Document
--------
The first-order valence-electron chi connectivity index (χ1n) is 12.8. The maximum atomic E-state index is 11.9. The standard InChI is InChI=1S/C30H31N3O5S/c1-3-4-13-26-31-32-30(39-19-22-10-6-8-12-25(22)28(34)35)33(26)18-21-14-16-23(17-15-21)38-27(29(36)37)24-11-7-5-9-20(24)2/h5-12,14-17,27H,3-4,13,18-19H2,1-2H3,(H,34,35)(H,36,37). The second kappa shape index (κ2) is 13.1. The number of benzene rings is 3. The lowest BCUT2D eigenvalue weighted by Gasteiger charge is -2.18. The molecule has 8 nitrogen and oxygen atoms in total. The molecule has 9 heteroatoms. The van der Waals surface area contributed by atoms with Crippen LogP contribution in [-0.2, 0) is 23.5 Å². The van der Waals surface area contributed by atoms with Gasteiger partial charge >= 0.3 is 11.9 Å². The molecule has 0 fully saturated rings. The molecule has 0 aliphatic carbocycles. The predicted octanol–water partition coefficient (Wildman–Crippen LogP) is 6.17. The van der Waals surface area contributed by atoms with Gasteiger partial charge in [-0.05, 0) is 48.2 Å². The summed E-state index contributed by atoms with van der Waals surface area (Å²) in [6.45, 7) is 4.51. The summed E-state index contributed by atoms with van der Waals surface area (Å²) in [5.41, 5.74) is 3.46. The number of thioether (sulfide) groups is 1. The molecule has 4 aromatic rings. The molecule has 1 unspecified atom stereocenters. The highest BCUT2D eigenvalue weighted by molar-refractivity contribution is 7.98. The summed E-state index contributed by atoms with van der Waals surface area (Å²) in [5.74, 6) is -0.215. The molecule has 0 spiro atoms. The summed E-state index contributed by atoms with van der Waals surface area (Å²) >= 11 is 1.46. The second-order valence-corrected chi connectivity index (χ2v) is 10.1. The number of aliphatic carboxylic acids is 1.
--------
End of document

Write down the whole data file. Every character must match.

The first-order valence-electron chi connectivity index (χ1n) is 12.8. The maximum atomic E-state index is 11.9. The standard InChI is InChI=1S/C30H31N3O5S/c1-3-4-13-26-31-32-30(39-19-22-10-6-8-12-25(22)28(34)35)33(26)18-21-14-16-23(17-15-21)38-27(29(36)37)24-11-7-5-9-20(24)2/h5-12,14-17,27H,3-4,13,18-19H2,1-2H3,(H,34,35)(H,36,37). The second kappa shape index (κ2) is 13.1. The number of benzene rings is 3. The lowest BCUT2D eigenvalue weighted by Gasteiger charge is -2.18. The molecule has 8 nitrogen and oxygen atoms in total. The molecule has 9 heteroatoms. The van der Waals surface area contributed by atoms with Crippen LogP contribution in [-0.2, 0) is 23.5 Å². The van der Waals surface area contributed by atoms with Gasteiger partial charge >= 0.3 is 11.9 Å². The molecule has 0 fully saturated rings. The molecule has 0 aliphatic carbocycles. The predicted octanol–water partition coefficient (Wildman–Crippen LogP) is 6.17. The van der Waals surface area contributed by atoms with Gasteiger partial charge in [-0.05, 0) is 48.2 Å². The summed E-state index contributed by atoms with van der Waals surface area (Å²) in [6.45, 7) is 4.51. The summed E-state index contributed by atoms with van der Waals surface area (Å²) in [5.41, 5.74) is 3.46. The number of thioether (sulfide) groups is 1. The molecule has 4 aromatic rings. The molecule has 1 unspecified atom stereocenters. The highest BCUT2D eigenvalue weighted by molar-refractivity contribution is 7.98. The summed E-state index contributed by atoms with van der Waals surface area (Å²) in [5.74, 6) is -0.215. The molecule has 0 spiro atoms. The summed E-state index contributed by atoms with van der Waals surface area (Å²) >= 11 is 1.46. The second-order valence-corrected chi connectivity index (χ2v) is 10.1. The number of aliphatic carboxylic acids is 1.